As year-end nears, we hope you’ve saved time in your busy holiday schedule to pause and give thanks. At McLean, we have so very much to be thankful for, including our relationship with you, whether you’re a client or just a regular reader of our content! To share our gratitude, we’d like to give you some thoughts – thoughts on giving, that is.
As the London-based Charities Aid Foundation (CAF) describes it, “The impulse to give, to help others if you can, is a natural human instinct.”
It’s easy for that “data point” to get buried in the barrage of news we read to the contrary. But what if we adopted the same long-term perspective for investing and personal giving alike?
If you view our global capital markets close up and colored by the heat of the moment, it’s easy to grow disheartened and lose faith in the market’s ability to prevail. That’s why we are forever stressing how important it is to consider your investments from a comfortable distance, through the clarifying lens of empirical evidence, and in the context of patiently participating in decades of rich – and likely enriching – human enterprise.
It might help to think about charitable giving from the same vantage point. Thanks to research-oriented organizations such as CAF, Giving USA, GivingPledge.org and many others, the evidence on our giving proclivities becomes clear, with much room for optimism to be found.
Myanmar, one of the world’s poorest nations, is also the most generous. In its annual World Giving Index, CAF assesses “generosity” on three levels: helping strangers, donating money to a charity, and donating time to an organization. Based on its most recent data, CAF found that Myanmar ranked highest in donating both time and money, with a whopping 92 percent of those surveyed allocating a portion of their hard-earned money to charity.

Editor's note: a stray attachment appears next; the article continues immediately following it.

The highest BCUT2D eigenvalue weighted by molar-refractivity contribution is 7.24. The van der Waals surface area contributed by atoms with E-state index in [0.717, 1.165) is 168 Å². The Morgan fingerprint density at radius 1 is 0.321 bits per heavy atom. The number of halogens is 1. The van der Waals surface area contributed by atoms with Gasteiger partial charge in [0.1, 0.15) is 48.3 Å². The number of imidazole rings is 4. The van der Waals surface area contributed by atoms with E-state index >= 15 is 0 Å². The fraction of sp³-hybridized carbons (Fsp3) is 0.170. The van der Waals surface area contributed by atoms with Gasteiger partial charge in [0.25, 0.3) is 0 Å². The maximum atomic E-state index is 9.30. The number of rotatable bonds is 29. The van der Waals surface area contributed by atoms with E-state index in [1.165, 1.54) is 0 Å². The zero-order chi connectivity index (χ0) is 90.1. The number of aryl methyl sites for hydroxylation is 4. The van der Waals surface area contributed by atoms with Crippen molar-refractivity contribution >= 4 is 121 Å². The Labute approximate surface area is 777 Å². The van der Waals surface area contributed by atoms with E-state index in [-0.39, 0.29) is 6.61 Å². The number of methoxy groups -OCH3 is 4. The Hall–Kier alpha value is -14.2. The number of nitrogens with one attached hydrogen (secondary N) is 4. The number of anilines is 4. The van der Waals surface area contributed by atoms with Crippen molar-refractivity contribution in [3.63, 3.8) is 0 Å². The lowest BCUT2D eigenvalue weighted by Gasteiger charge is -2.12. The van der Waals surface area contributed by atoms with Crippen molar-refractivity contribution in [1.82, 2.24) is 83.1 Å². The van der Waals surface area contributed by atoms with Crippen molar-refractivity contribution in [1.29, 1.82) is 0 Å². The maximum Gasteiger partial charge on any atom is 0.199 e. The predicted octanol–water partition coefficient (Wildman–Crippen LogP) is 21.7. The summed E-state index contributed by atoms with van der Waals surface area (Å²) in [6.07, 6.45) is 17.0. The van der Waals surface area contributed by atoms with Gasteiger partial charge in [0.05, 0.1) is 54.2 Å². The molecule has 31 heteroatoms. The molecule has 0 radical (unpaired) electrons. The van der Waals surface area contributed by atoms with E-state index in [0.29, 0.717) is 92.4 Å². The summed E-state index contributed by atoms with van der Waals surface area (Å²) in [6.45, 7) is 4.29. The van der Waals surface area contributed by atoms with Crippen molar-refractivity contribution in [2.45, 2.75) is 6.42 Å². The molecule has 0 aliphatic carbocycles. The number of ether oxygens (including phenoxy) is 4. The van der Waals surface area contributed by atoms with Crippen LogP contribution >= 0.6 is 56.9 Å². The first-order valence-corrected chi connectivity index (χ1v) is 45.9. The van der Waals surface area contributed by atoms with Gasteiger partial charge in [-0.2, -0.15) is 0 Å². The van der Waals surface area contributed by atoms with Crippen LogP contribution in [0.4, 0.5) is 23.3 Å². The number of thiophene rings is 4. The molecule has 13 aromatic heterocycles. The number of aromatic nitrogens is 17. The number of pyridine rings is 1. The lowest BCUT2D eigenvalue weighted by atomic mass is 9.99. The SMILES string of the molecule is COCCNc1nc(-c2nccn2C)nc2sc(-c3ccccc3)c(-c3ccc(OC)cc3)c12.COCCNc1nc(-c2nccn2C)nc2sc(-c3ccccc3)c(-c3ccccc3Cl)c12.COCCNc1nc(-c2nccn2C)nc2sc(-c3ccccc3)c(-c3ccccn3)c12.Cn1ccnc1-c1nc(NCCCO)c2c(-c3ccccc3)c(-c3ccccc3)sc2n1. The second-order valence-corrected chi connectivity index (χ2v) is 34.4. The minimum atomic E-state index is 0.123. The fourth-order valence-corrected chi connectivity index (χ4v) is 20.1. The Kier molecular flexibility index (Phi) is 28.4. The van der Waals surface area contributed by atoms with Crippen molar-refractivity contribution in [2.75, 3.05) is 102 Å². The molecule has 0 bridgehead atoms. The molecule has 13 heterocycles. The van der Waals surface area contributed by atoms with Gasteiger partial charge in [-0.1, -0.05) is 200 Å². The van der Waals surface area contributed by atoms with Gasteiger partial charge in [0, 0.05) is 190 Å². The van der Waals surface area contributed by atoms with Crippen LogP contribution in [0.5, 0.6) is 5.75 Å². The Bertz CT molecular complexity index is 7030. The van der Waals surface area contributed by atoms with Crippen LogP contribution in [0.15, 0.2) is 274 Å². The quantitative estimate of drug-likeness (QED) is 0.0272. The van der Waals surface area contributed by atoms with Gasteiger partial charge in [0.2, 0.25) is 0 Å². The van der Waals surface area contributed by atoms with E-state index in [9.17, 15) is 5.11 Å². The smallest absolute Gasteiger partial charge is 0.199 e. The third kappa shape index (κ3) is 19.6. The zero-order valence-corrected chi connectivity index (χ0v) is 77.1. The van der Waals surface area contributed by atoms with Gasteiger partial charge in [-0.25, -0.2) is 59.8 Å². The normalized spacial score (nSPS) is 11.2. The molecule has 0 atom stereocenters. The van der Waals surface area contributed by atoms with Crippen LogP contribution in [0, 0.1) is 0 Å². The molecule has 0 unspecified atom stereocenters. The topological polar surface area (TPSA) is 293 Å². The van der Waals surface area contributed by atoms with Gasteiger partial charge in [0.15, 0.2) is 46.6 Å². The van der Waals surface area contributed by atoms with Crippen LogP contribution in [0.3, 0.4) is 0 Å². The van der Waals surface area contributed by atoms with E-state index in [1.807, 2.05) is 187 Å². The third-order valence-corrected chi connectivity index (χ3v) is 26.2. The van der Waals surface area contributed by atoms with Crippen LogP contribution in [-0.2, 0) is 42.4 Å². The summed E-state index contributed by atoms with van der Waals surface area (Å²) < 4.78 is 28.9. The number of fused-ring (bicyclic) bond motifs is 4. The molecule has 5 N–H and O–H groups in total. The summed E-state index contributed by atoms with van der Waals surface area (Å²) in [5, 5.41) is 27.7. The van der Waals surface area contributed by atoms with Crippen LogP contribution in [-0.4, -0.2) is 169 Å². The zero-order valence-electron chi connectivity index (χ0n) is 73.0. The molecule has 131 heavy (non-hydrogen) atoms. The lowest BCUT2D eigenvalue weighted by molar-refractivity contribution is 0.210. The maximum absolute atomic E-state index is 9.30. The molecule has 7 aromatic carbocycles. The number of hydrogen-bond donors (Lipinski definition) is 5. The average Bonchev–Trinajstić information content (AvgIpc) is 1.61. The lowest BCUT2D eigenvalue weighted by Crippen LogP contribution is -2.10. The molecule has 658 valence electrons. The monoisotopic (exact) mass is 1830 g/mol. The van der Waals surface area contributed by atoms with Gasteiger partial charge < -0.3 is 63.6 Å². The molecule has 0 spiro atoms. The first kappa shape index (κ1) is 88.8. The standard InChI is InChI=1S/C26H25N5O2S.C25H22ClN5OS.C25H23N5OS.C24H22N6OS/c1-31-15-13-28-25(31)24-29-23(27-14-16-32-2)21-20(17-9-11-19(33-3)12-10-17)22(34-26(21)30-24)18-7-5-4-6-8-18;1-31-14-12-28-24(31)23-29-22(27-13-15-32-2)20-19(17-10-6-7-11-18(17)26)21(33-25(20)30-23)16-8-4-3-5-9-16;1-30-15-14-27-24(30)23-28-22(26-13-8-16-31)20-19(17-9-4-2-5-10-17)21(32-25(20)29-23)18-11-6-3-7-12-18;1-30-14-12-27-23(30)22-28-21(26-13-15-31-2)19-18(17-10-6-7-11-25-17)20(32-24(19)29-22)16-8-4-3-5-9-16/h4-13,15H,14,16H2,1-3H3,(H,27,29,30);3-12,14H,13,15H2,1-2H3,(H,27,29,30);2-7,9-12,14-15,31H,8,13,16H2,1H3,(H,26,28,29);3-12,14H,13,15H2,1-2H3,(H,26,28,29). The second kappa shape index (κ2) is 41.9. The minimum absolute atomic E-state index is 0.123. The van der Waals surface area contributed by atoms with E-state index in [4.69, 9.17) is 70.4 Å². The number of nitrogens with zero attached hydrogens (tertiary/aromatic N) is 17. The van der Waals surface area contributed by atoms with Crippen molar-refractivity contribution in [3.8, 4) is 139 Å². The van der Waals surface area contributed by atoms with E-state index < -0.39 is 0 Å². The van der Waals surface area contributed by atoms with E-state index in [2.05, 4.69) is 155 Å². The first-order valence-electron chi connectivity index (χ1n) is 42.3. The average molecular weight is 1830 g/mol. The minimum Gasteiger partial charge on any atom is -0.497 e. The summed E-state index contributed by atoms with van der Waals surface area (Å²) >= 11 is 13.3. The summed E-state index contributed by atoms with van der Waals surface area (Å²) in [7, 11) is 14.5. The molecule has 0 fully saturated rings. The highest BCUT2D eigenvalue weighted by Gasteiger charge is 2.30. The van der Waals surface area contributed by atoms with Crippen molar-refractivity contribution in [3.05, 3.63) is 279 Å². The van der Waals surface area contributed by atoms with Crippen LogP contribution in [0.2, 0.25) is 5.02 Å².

Some of the world’s wealthiest families dedicate the majority of their wealth to philanthropy. Most recently, Mark Zuckerberg and his wife Priscilla Chan made headline news by informing their newborn daughter they were going to pledge 99% of their Facebook shares to a giving mission, to make the world a better place for her.
GivingPledge.org has been quietly accumulating a collection of similar pledges for years from ultra-wealthy families, both famous and unknown. As Warren Buffett described in his pledge: “Were we to use more than 1% of my claim checks (Berkshire Hathaway stock certificates) on ourselves, neither our happiness nor our well-being would be enhanced. In contrast, that remaining 99% can have a huge effect on the health and welfare of others.”
Most of the rest of us appear to be doing our bit as well. For example, according to a June 2015 Giving USA press release: “Americans gave an estimated $358.38 billion to charity in 2014, surpassing the peak last seen before the Great Recession.” The figure represented the highest level of giving measured in the organization’s 60 years of reporting on it, with more than 70 percent of the donations coming straight from individual donors. Here’s to us regular folk!
Will our giving cure all that ails the world? The evidence tells us this might be a tall order indeed. But we’ll echo one of the lesser-known GivingPledge.org participants, Indian-American businessman and 5-Hour Energy mogul Manoj Bhargava: “We may not be able to affect human suffering on a grand scale but it will be fun trying.”
We wish you and yours a prosperous and fun-filled 2016.
McLean Asset Management Corporation (MAMC) is a SEC registered investment adviser. The content of this publication reflects the views of McLean Asset Management Corporation (MAMC) and sources deemed by MAMC to be reliable. There are many different interpretations of investment statistics and many different ideas about how to best use them. Past performance is not indicative of future performance. The information provided is for educational purposes only and does not constitute an offer to sell or a solicitation of an offer to buy or sell securities. There are no warranties, expressed or implied, as to accuracy, completeness, or results obtained from any information on this presentation. Indexes are not available for direct investment. All investments involve risk.
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